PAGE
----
Hard courts require additional conditioning to prepare joints and tendons for quick changes of direction, whereas clay courts place more strain on the groin as players slide and play from a wider base.
Players might change direction a few times per point and more than a thousand times per match. To quantify the physical impact of how often each athlete reverses course, IBM and the USTA developed a metric called Red Steps, or redirect steps. This metric is the foundation for IBM’s enhanced player workload monitoring in the latest iteration of its Watson-powered tennis tool. Coach Advisor tracks both overall physiological load and shorter-burst mechanical intensity. Players returning serve generally “are working harder because they’re running and tend to have less control of the game,” says Elizabeth O’Brien, IBM program director for sports partnerships.
The sheer quantity of redirections is not the only metric that matters. “It sounds weird, but it’s the direction of the change of direction,” says Dan Kant-Hull, Marquette’s assistant director of sports performance. Kant-Hull used to oversee the use of Catapult GPS devices with the NFL’s Cleveland Browns and, for the past three seasons, did the same with Marquette’s men’s and women’s tennis programs. Right-handed tennis players, he learned, are more apt to go from left to right because they want to set up their forehand. Knowing the split can inform training programs. Another takeaway: “There’s more of vertical component than we ever give tennis credit for,” Kant-Hull says. While rotational movements dominate the game, tennis players get airborne on serves and forehands more than one would naturally expect.
Karl Hogan, Catapult’s commercial director, says the company’s sport science team has developed algorithms to identify specific shot types. He acknowledges that the GPS component of the device in tennis is less material than the inertial measurements gleaned by the accelerometer, gyroscope and magnetometer because players exert themselves in bursts. “They are some of the most impressive athletes in the world, and it’s hard to understand what the physical demands are when you watch it on TV,” Hogan says.
Exertion isn’t just limited to match play. Hogan says one player realized his pre-match ritual was unduly taxing: “He was doing the equivalent of one set in his warm-up session.”
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While athletes in some field sports might toggle between natural grass and artificial turf, tennis has three surfaces in regular rotation: clay, grass and hard courts. The ball bounces differently on each, and bodies perform differently on each surface type. Hogan says those differences in force are visible in Catapult’s data as clusters of “micro-movements” that can impact a player over the aggregate of three or five sets.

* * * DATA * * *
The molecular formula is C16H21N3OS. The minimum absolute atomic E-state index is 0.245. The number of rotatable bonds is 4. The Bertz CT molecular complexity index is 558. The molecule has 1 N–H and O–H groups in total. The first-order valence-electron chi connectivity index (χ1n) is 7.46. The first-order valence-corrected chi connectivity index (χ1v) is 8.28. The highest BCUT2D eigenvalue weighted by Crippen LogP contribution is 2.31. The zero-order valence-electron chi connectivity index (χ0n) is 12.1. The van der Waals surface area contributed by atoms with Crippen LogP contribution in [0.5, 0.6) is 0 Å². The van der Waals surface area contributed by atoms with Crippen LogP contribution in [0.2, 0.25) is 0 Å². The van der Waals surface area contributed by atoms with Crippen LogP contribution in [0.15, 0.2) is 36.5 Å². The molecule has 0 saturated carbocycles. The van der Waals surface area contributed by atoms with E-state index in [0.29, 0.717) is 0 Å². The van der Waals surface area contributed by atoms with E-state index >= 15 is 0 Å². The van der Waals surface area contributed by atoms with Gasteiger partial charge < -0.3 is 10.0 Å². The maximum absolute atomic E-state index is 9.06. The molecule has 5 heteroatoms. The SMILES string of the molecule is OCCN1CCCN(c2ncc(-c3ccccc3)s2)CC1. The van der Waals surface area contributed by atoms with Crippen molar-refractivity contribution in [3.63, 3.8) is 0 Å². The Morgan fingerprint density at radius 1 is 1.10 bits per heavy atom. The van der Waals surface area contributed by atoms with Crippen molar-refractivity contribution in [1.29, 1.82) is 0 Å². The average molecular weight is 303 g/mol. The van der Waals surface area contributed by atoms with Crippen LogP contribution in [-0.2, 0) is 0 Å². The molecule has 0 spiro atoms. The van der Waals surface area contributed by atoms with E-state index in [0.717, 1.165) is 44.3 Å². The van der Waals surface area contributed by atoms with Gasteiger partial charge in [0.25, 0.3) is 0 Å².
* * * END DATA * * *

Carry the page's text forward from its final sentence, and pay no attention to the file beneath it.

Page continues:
Salazar says hard courts require additional conditioning to prepare joints and tendons for quick changes of direction, whereas clay courts place more strain on the groin as players slide and play from a wider base. One of the ways the USTA has sought to account for ground forces is by using Plantiga’s instrumented insoles, which act as a force plate for the foot. “I get excited every time I use it,” Salazar says. “There’s so much that we’re going to be able to get out of this.” One player returning from injury had a 3% imbalance in the forces generated by each foot. The asymmetry resulted from a poor heel lift, suggesting recovery was not yet complete.
Monitoring rehab is a critical piece of a wearable’s value. Forbes documented how Andy Murray wore a Catapult device under the direction of his strength coach, Matt Little, while returning from hip surgery in January 2019. Kant-Hull supervised a women’s player returning from an injury with Catapult, which she was able to wear in matches last year as NCAA players are not subject to the same restrictions as pros. Not all drills or practice sets require the same effort, so Kant-Hull monitored her workload in real-time to ensure she added appropriate increments of effort.
“Any other sport outside of track and field, nobody knows exactly how much you run or move or jump or throw,” he says. “Now, we have a really good snapshot of what you’re actually doing. It removes the guesswork.”